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Park ‘N Fly, Inc. v. Dollar Park and Fly, Inc

    Brief Fact Summary. An incontestable service mark was alleged to be only descriptive and could not be used to enjoin the use of another infringing service mark.

    Synopsis of Rule of Law. An incontestable mark cannot be challenged on the grounds that it is only descriptive.

    Facts. Park ‘N Fly, Inc. (Plaintiff) operated long-term parking lots near airports in several states and had established a service mark made up of the logo of an airplane with the words “Park ‘N Fly†with the United States Patent and Trademark Office.  Park ‘N Fly (Plaintiff) successfully sought an injunction against Dollar Park and Fly, Inc. (Defendant), which provided long-term parking services in Oregon.  Defendant counterclaimed and sought cancellation of Plaintiff’s mark on the grounds that it was a generic term.  Dollar (Defendant) also argued that the mark was not enforceable as it was only descriptive.  After a bench trial, the district court found that the mark was not generic and also found enough evidence to indicate a likelihood of confusion.  It permanently enjoined Defendant from using the words “Park and Fly.â€Â  The court of appeals reversed because it found that incontestability may not be used offensively to enjoin another’s use.  The court of appeals also found that the mark was descriptive and therefore Dollar (Defendant) could not be enjoined from using the name “Park and Fly.â€Â  The United States Supreme Court granted certeriori.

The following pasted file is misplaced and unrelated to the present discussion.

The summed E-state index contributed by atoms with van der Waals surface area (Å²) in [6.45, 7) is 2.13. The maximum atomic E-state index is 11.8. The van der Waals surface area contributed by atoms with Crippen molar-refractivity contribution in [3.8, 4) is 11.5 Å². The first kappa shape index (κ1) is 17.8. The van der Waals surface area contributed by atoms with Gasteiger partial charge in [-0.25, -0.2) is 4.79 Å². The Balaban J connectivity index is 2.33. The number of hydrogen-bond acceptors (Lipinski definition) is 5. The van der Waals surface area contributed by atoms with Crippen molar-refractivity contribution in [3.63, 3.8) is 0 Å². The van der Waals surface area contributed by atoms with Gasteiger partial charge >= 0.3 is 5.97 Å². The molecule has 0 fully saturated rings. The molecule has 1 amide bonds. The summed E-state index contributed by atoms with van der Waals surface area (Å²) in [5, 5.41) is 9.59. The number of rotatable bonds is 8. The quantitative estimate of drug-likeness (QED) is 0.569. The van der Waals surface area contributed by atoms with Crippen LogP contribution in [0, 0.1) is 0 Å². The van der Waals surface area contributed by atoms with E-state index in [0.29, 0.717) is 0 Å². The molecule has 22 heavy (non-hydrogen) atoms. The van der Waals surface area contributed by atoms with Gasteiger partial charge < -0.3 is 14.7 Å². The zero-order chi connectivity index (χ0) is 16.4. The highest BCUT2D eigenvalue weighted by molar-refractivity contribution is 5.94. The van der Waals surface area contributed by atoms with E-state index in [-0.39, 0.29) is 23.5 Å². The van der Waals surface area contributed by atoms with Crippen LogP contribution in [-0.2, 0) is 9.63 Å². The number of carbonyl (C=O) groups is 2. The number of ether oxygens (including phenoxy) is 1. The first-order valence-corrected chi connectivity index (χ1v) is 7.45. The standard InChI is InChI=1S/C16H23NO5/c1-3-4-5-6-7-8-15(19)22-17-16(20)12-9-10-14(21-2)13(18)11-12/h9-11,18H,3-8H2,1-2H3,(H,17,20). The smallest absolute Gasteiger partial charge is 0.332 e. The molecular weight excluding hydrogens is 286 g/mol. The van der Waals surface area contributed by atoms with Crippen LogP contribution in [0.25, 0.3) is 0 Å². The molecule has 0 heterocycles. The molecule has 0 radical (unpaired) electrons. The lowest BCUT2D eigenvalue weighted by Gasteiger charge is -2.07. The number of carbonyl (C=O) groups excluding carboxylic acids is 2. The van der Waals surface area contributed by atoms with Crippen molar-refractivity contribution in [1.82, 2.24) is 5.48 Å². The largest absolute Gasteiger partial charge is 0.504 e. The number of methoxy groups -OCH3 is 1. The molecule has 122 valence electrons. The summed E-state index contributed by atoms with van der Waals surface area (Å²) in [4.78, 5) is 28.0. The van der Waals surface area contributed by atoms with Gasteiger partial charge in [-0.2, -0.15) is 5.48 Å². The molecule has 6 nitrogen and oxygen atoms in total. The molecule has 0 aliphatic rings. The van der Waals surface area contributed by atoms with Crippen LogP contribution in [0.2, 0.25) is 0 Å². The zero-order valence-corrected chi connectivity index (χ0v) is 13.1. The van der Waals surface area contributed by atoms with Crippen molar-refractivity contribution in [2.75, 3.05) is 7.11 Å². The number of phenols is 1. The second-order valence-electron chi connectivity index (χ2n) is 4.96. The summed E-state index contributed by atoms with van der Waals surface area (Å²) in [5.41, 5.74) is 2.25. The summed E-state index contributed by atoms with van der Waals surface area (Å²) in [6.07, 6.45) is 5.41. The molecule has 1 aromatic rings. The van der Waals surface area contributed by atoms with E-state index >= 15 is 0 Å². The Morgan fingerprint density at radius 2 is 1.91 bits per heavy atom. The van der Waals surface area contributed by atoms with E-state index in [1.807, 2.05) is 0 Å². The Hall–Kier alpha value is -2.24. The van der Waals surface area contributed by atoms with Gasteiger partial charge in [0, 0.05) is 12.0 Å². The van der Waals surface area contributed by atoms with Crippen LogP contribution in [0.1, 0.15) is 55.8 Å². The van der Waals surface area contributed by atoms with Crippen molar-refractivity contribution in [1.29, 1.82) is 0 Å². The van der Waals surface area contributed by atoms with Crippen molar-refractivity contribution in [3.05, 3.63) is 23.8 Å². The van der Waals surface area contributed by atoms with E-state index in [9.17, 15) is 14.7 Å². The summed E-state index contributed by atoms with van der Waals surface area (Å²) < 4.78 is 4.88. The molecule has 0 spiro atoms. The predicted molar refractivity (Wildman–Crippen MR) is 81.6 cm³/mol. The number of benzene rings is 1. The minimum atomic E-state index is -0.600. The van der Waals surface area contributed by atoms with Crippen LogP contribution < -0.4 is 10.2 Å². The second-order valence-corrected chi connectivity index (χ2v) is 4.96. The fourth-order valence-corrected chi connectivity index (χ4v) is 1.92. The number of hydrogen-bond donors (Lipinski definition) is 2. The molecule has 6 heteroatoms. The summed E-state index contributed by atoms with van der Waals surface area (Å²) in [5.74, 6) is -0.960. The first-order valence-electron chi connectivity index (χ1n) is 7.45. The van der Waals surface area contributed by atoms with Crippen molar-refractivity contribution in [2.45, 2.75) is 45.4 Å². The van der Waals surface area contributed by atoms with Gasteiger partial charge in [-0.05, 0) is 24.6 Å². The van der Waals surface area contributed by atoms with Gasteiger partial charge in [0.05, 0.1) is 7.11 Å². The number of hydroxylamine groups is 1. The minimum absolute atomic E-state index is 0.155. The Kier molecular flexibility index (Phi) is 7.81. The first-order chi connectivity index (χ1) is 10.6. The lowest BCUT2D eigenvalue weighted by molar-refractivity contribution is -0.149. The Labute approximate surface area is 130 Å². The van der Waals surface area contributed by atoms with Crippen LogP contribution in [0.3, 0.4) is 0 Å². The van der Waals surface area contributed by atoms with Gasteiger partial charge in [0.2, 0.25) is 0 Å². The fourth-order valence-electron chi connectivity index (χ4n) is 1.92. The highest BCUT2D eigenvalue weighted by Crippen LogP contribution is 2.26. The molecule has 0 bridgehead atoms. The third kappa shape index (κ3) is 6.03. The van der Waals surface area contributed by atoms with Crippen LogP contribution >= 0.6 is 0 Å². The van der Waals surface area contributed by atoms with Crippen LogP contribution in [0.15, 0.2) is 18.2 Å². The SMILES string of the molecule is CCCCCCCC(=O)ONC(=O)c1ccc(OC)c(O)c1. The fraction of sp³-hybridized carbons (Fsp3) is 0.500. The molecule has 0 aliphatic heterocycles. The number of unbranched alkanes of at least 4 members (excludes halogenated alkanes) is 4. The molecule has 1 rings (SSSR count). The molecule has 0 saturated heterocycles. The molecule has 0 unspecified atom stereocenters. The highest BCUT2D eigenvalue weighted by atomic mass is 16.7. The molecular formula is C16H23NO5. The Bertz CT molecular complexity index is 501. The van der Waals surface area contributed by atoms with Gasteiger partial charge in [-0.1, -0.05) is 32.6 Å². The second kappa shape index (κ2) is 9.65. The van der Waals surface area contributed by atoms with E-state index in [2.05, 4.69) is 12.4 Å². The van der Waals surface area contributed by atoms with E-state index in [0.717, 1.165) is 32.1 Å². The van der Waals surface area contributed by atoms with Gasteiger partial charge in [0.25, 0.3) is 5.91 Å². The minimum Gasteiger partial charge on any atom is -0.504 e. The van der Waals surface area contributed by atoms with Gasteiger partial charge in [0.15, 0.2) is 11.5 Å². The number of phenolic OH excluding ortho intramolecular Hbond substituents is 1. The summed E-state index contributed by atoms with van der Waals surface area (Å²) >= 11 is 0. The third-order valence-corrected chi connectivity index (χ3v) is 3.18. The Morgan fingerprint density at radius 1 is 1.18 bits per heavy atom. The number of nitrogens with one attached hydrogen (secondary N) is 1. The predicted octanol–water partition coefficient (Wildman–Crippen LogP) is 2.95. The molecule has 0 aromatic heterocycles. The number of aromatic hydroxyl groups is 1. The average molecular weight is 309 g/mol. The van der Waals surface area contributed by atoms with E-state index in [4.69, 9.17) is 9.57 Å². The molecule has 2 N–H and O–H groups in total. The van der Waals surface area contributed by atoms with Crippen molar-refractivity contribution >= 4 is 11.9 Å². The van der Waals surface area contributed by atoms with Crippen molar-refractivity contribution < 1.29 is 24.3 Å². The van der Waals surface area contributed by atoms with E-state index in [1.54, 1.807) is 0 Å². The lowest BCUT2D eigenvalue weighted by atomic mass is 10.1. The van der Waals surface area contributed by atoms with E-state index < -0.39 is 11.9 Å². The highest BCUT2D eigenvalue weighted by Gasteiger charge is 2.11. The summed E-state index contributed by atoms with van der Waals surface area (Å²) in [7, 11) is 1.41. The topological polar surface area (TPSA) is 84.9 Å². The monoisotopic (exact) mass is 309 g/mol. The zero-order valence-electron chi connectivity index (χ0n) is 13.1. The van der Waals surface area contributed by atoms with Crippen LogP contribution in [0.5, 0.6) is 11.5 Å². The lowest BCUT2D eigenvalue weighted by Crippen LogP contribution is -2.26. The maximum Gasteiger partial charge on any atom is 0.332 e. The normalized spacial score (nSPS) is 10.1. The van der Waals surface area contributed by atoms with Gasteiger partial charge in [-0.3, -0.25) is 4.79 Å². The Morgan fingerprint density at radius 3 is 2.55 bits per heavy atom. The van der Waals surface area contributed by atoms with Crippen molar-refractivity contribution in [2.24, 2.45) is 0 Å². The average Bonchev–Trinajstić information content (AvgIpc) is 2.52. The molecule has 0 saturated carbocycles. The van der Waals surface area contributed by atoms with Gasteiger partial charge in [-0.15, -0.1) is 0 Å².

Issue. May an incontestable mark be challenged on the grounds that it is only descriptive?

    Held. (O’Connor, J.)  No.  An incontestable mark cannot be challenged on the grounds that it is only descriptive.  The holder of a registered mark may rely on incontestability to enjoin infringement, and such an action may not be defended on the grounds that the mark is only descriptive.  Congress expressly provided in §§ 33(b) and 15 of the Lanham Act that an incontestable mark could be challenged on specified grounds, and the grounds identified by Congress do not include only descriptiveness.  Reversed and remanded.

    Dissent. (Stevens, J.)  The mark “Park ‘N Fly†is at best descriptive only in the context of airport parking.  Section 2 of the Lanham Act clearly prohibits such a mark receiving registration unless the applicant proves that the mark has acquired a secondary meaning which renders the mark distinctive of the applicant’s goods in commerce.  If no proof of secondary meaning is ever presented, there is simply no rational basis for leaping to the conclusion that the passage of time has transformed an inherently defective mark into an incontestable mark.

    Discussion. Trademark holders have the right to exclude others from using the same specific trademark.  They do not have any property rights such as the right to alienate.  A presumption of validity is entitled to registered trademarks.


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